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He Let Strangers Raid His Private Wallet for Art

Non-fungible tokens, or digital assets representing unique and scarce items, have taken off in the past few weeks. So much so, that video producer Robin Schmidt and artist Simon Wan thought to do an experiment to find what is actually valuable, art attached to these tokens or their crypto component? 

And that gets to a deeper question: are those buying or coveting these items cultured, or just greedy? 

The Rug Pull

That was the question posed to all those who stumbled into a Telegram chat called The Rug Pull. The gateway into this rabbit hole was a QR code embedded in the latest video in The Defiant’s YouTube channel, published one week ago along with the question: Can you recognize art when it’s right in front of you?

Those who picked up on that wink and scanned the QR code landed in a parallel universe with its own special rules. Throughout the week, they were treated with short videos reminiscent of the self-destructing messages in James Bond movies, containing riddles and tasks.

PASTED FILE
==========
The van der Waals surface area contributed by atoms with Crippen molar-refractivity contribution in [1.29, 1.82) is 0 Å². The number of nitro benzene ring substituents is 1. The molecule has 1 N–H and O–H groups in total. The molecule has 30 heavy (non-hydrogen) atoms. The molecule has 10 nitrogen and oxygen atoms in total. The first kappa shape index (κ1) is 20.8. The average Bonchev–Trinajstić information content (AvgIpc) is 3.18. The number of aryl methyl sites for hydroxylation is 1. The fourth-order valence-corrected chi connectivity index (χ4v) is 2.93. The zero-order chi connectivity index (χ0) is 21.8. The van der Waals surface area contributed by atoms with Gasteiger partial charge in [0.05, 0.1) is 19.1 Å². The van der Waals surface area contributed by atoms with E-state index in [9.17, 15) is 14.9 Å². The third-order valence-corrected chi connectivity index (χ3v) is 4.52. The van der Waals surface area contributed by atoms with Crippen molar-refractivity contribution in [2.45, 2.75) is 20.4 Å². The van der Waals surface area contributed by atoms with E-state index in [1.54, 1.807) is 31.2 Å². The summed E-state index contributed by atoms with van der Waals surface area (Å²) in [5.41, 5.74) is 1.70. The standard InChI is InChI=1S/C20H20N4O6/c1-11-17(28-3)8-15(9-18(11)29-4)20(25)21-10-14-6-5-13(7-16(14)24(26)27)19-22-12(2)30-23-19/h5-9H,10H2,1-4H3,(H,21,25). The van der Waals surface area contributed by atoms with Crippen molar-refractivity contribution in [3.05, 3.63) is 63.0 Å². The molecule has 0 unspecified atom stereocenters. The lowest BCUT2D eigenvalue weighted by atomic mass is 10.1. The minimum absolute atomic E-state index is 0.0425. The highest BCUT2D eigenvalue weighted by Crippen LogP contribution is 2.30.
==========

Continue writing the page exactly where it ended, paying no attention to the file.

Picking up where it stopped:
The Bomb Squad

One of these tasks was for the first 50 people in the chat to fill out a Google form with their ETH address, in exchange for which they were airdropped a Bomb NFT (one of which is for sale here). 

There was no limit for the number of addresses they could include in the form so theoretically, someone could have taken all 50 tokens. Still, most of the group showed to be cultured and not greedy. Unfortunately for Robin, this wasn’t the case in a subsequent test.

12 Angry Men

Robin, aka SuperMassive, performed the ultimate sacrifice: He exposed the seed phrase of his private wallet in a cryptic video. Nonetheless, the savvy people in the group were quickly able to pick up on the hint.

For what happened next, and to see what this experiment’s grand finale will be, watch the video: